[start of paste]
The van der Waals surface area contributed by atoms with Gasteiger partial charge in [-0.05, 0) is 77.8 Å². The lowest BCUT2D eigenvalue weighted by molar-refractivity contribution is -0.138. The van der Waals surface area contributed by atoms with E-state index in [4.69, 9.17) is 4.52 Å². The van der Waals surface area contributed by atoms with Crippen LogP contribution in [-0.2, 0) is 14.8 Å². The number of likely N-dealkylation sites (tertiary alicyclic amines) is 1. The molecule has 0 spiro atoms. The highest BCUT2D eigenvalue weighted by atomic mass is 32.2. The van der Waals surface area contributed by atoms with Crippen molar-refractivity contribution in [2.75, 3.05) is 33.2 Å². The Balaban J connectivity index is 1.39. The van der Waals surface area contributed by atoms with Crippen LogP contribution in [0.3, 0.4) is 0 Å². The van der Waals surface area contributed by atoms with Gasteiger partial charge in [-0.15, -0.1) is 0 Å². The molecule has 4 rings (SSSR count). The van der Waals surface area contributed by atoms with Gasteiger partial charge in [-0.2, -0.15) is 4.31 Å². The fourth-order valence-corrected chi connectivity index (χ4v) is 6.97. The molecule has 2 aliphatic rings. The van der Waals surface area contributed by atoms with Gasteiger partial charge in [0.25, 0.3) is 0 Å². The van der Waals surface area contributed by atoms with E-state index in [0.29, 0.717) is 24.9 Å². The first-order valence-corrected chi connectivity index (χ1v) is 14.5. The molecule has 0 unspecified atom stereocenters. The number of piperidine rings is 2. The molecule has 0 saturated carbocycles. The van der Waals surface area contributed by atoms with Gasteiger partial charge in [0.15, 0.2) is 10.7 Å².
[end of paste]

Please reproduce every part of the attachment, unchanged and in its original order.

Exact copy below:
The van der Waals surface area contributed by atoms with Gasteiger partial charge in [-0.05, 0) is 77.8 Å². The lowest BCUT2D eigenvalue weighted by molar-refractivity contribution is -0.138. The van der Waals surface area contributed by atoms with E-state index in [4.69, 9.17) is 4.52 Å². The van der Waals surface area contributed by atoms with Crippen LogP contribution in [-0.2, 0) is 14.8 Å². The number of likely N-dealkylation sites (tertiary alicyclic amines) is 1. The molecule has 0 spiro atoms. The highest BCUT2D eigenvalue weighted by atomic mass is 32.2. The van der Waals surface area contributed by atoms with Crippen molar-refractivity contribution in [2.75, 3.05) is 33.2 Å². The Balaban J connectivity index is 1.39. The van der Waals surface area contributed by atoms with Crippen LogP contribution in [0.3, 0.4) is 0 Å². The van der Waals surface area contributed by atoms with Gasteiger partial charge in [-0.15, -0.1) is 0 Å². The molecule has 4 rings (SSSR count). The van der Waals surface area contributed by atoms with Gasteiger partial charge in [-0.2, -0.15) is 4.31 Å². The fourth-order valence-corrected chi connectivity index (χ4v) is 6.97. The molecule has 2 aliphatic rings. The van der Waals surface area contributed by atoms with Gasteiger partial charge in [0.25, 0.3) is 0 Å². The van der Waals surface area contributed by atoms with E-state index in [0.29, 0.717) is 24.9 Å². The first-order valence-corrected chi connectivity index (χ1v) is 14.5. The molecule has 0 unspecified atom stereocenters. The number of piperidine rings is 2. The molecule has 0 saturated carbocycles. The van der Waals surface area contributed by atoms with Gasteiger partial charge in [0.15, 0.2) is 10.7 Å².